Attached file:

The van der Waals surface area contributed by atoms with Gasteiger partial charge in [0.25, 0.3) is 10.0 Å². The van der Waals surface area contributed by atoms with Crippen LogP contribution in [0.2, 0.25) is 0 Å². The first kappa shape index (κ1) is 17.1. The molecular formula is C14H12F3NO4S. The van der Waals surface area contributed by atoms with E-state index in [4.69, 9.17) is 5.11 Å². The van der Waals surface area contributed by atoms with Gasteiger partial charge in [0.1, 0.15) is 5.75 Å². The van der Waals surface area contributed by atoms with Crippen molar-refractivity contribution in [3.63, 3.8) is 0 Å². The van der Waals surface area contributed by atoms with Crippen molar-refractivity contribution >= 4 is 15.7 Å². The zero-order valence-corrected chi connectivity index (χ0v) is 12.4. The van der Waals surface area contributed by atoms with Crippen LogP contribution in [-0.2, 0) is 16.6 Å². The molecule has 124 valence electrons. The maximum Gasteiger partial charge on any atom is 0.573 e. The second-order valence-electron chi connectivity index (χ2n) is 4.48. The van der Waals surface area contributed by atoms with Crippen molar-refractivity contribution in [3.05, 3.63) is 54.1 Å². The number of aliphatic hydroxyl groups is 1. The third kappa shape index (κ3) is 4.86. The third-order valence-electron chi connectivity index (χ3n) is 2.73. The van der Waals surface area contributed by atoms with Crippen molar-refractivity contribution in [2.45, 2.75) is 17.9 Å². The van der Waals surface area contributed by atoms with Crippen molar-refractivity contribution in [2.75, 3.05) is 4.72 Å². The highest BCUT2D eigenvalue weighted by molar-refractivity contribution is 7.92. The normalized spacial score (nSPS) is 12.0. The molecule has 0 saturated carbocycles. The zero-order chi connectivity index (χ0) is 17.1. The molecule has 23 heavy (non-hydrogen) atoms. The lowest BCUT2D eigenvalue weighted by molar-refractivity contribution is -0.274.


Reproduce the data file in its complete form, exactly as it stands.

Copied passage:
The van der Waals surface area contributed by atoms with Gasteiger partial charge in [0.25, 0.3) is 10.0 Å². The van der Waals surface area contributed by atoms with Crippen LogP contribution in [0.2, 0.25) is 0 Å². The first kappa shape index (κ1) is 17.1. The molecular formula is C14H12F3NO4S. The van der Waals surface area contributed by atoms with E-state index in [4.69, 9.17) is 5.11 Å². The van der Waals surface area contributed by atoms with Gasteiger partial charge in [0.1, 0.15) is 5.75 Å². The van der Waals surface area contributed by atoms with Crippen molar-refractivity contribution in [3.63, 3.8) is 0 Å². The van der Waals surface area contributed by atoms with Crippen molar-refractivity contribution >= 4 is 15.7 Å². The zero-order valence-corrected chi connectivity index (χ0v) is 12.4. The van der Waals surface area contributed by atoms with Crippen LogP contribution in [-0.2, 0) is 16.6 Å². The molecule has 124 valence electrons. The maximum Gasteiger partial charge on any atom is 0.573 e. The second-order valence-electron chi connectivity index (χ2n) is 4.48. The van der Waals surface area contributed by atoms with Crippen molar-refractivity contribution in [3.05, 3.63) is 54.1 Å². The number of aliphatic hydroxyl groups is 1. The third kappa shape index (κ3) is 4.86. The third-order valence-electron chi connectivity index (χ3n) is 2.73. The van der Waals surface area contributed by atoms with Crippen molar-refractivity contribution in [2.45, 2.75) is 17.9 Å². The van der Waals surface area contributed by atoms with Crippen molar-refractivity contribution in [2.75, 3.05) is 4.72 Å². The highest BCUT2D eigenvalue weighted by molar-refractivity contribution is 7.92. The normalized spacial score (nSPS) is 12.0. The molecule has 0 saturated carbocycles. The zero-order chi connectivity index (χ0) is 17.1. The molecule has 23 heavy (non-hydrogen) atoms. The lowest BCUT2D eigenvalue weighted by molar-refractivity contribution is -0.274.